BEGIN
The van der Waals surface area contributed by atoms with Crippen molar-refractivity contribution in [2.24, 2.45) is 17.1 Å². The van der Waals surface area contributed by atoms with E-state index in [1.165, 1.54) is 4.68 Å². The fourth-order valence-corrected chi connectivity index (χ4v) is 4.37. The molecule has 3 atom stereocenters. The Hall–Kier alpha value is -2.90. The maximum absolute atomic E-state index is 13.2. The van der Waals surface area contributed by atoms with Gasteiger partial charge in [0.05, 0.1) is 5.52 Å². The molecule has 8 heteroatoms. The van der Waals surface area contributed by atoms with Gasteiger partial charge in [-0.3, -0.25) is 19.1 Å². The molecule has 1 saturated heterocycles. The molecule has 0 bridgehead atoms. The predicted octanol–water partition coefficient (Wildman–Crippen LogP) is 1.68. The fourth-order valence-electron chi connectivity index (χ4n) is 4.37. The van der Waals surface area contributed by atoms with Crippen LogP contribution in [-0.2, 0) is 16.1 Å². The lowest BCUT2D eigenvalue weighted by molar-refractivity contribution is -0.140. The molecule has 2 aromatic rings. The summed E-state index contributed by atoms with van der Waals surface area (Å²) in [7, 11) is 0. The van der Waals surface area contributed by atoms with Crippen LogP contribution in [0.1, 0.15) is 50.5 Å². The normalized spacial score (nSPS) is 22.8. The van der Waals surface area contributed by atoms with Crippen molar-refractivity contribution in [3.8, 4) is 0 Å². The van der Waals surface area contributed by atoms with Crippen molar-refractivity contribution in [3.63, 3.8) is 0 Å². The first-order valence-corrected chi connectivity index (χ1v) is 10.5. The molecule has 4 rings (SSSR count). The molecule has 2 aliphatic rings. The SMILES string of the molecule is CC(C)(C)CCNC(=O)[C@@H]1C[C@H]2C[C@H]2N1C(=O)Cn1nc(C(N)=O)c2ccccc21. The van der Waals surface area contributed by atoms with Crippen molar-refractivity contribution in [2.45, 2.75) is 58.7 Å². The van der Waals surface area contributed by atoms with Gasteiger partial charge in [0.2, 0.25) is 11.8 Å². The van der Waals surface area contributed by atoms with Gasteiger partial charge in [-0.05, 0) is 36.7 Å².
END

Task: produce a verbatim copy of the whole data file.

The van der Waals surface area contributed by atoms with Crippen molar-refractivity contribution in [2.24, 2.45) is 17.1 Å². The van der Waals surface area contributed by atoms with E-state index in [1.165, 1.54) is 4.68 Å². The fourth-order valence-corrected chi connectivity index (χ4v) is 4.37. The molecule has 3 atom stereocenters. The Hall–Kier alpha value is -2.90. The maximum absolute atomic E-state index is 13.2. The van der Waals surface area contributed by atoms with Gasteiger partial charge in [0.05, 0.1) is 5.52 Å². The molecule has 8 heteroatoms. The van der Waals surface area contributed by atoms with Gasteiger partial charge in [-0.3, -0.25) is 19.1 Å². The molecule has 1 saturated heterocycles. The molecule has 0 bridgehead atoms. The predicted octanol–water partition coefficient (Wildman–Crippen LogP) is 1.68. The fourth-order valence-electron chi connectivity index (χ4n) is 4.37. The van der Waals surface area contributed by atoms with Crippen LogP contribution in [-0.2, 0) is 16.1 Å². The lowest BCUT2D eigenvalue weighted by molar-refractivity contribution is -0.140. The molecule has 2 aromatic rings. The summed E-state index contributed by atoms with van der Waals surface area (Å²) in [7, 11) is 0. The van der Waals surface area contributed by atoms with Crippen LogP contribution in [0.1, 0.15) is 50.5 Å². The normalized spacial score (nSPS) is 22.8. The van der Waals surface area contributed by atoms with Crippen molar-refractivity contribution in [3.8, 4) is 0 Å². The van der Waals surface area contributed by atoms with Crippen molar-refractivity contribution in [3.63, 3.8) is 0 Å². The first-order valence-corrected chi connectivity index (χ1v) is 10.5. The molecule has 4 rings (SSSR count). The molecule has 2 aliphatic rings. The SMILES string of the molecule is CC(C)(C)CCNC(=O)[C@@H]1C[C@H]2C[C@H]2N1C(=O)Cn1nc(C(N)=O)c2ccccc21. The van der Waals surface area contributed by atoms with Crippen molar-refractivity contribution in [2.45, 2.75) is 58.7 Å². The van der Waals surface area contributed by atoms with Gasteiger partial charge in [0.2, 0.25) is 11.8 Å². The van der Waals surface area contributed by atoms with Gasteiger partial charge in [-0.05, 0) is 36.7 Å².